To troubleshoot an RS-232 system, a digital probe perhaps in conjunction with a pulser will show the data and control high and low states. Y cables permit the technician to monitor traffic in both directions. A serial line analyzer is capable of checking RS-232 voltage levels, connectors and clock signals. This instrument will collect, store, and display the data and control signals.
Some of these instruments only display the signals as waveforms. Others can decode characters in ASCII and interpret protocols commonly used in an RS-232 bus including SDLC, HDLC, DDCMP, and X.25. Various types of serial line analyzers take the form of bench-type units or as software with cable accessories for logic analyzers and oscilloscopes. There are also available programs for laptop and desktop computers.
Because RS-232 is potentially a full-duplex bus, it needs separate send and receive lines. The Tektronix Demo 1 Board contains a terminal, labeled on the board, from which an RS-232 transmit signal can be obtained. The probe hook tip is connected to this terminal and the ground return lead is clipped onto one of the board’s ground terminals.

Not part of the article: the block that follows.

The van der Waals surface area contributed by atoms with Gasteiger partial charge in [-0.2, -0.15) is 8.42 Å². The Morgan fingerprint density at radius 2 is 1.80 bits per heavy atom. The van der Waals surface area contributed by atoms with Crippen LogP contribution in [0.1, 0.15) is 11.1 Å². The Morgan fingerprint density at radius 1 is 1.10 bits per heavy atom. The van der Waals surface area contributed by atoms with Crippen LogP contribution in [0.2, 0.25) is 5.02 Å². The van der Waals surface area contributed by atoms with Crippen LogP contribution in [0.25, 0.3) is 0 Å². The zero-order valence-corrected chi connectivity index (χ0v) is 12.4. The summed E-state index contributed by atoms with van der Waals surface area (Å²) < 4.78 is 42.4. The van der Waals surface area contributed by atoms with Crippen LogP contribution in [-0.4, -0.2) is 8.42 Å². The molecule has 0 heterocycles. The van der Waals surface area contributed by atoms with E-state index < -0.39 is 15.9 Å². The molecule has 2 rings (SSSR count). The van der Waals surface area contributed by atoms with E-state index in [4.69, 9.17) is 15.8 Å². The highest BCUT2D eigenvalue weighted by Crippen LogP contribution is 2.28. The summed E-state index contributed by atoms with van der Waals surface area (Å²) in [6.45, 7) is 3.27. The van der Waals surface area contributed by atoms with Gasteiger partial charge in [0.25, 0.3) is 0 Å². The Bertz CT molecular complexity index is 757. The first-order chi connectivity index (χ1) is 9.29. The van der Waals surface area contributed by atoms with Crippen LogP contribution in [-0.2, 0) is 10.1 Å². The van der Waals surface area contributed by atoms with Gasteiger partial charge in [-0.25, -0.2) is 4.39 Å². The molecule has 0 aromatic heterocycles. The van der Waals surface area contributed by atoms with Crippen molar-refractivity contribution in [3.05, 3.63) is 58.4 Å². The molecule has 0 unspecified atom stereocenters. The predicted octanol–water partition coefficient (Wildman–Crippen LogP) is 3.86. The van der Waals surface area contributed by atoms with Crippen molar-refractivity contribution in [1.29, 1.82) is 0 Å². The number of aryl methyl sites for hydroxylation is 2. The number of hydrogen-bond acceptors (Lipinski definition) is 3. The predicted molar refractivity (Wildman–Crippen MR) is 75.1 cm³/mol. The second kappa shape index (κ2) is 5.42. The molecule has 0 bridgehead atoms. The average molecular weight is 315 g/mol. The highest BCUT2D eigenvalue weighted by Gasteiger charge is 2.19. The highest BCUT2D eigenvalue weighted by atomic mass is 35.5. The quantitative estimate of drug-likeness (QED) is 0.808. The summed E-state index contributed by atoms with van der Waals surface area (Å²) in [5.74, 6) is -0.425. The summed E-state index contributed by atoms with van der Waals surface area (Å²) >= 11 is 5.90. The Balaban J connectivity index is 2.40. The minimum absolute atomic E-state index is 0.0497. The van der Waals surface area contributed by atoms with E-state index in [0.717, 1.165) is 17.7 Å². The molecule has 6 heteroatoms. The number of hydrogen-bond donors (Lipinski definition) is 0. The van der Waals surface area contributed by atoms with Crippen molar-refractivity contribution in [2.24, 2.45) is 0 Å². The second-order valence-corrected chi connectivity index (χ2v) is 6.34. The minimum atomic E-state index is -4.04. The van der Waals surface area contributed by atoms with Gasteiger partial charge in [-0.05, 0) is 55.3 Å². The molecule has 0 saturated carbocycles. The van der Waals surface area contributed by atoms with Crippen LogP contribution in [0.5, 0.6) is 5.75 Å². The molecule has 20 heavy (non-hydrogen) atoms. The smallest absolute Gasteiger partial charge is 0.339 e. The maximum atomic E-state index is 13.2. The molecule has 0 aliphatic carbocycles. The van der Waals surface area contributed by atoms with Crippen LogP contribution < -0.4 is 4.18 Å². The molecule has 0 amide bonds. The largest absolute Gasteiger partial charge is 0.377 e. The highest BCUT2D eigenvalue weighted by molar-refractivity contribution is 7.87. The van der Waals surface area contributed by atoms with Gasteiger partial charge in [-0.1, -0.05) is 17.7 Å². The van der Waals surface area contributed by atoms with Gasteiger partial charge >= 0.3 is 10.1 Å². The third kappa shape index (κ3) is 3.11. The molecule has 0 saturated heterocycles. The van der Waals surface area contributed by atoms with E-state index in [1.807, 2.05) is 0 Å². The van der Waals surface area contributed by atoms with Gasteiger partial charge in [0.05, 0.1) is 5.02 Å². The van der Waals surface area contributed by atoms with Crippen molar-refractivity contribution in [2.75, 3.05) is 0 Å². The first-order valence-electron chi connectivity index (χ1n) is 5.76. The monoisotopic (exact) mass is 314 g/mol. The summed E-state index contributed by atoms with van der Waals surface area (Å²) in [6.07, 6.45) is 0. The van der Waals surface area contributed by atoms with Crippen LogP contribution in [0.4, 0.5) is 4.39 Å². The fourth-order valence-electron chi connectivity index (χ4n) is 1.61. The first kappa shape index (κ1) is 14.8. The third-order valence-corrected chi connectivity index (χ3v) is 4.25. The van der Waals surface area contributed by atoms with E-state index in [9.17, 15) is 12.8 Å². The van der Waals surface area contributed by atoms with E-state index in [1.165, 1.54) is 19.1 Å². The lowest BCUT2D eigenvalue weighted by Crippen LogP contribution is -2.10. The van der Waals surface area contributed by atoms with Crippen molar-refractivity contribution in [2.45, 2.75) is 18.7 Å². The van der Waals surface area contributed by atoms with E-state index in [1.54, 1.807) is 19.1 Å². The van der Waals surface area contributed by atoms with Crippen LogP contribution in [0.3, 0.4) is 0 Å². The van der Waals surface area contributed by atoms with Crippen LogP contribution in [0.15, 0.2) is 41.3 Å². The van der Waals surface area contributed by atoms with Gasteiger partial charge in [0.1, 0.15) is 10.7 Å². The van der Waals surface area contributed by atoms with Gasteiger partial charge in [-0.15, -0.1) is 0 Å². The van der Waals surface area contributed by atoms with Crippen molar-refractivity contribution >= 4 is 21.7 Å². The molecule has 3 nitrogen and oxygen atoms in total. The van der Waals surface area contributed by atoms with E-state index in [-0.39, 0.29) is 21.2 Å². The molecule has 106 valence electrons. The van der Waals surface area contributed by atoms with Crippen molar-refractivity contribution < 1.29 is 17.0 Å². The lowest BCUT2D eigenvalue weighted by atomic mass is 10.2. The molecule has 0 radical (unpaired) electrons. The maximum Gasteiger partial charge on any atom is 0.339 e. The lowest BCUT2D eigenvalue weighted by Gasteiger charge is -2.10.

After the Demo 1 Board has been powered up using the specialized Y USB cable, with the probe connected to an analog channel input, the trace is shown on the oscilloscope screen. To get a clear display, first press Autoset, then turn the Scale knob associated with the analog channel that is being used.
We have seen some aspects of RS-232 that are less developed and user friendly. It is sometimes considered primitive in comparison to other bus types. But its rugged hardware and trouble-free software attributes ensure that it will for the foreseeable future remain the best choice in industrial and scientific applications. As a matter of fact, serial ports with RS-232 bus technology have been used extensively and to good effect in the International Space Station, where reliability is a primary consideration.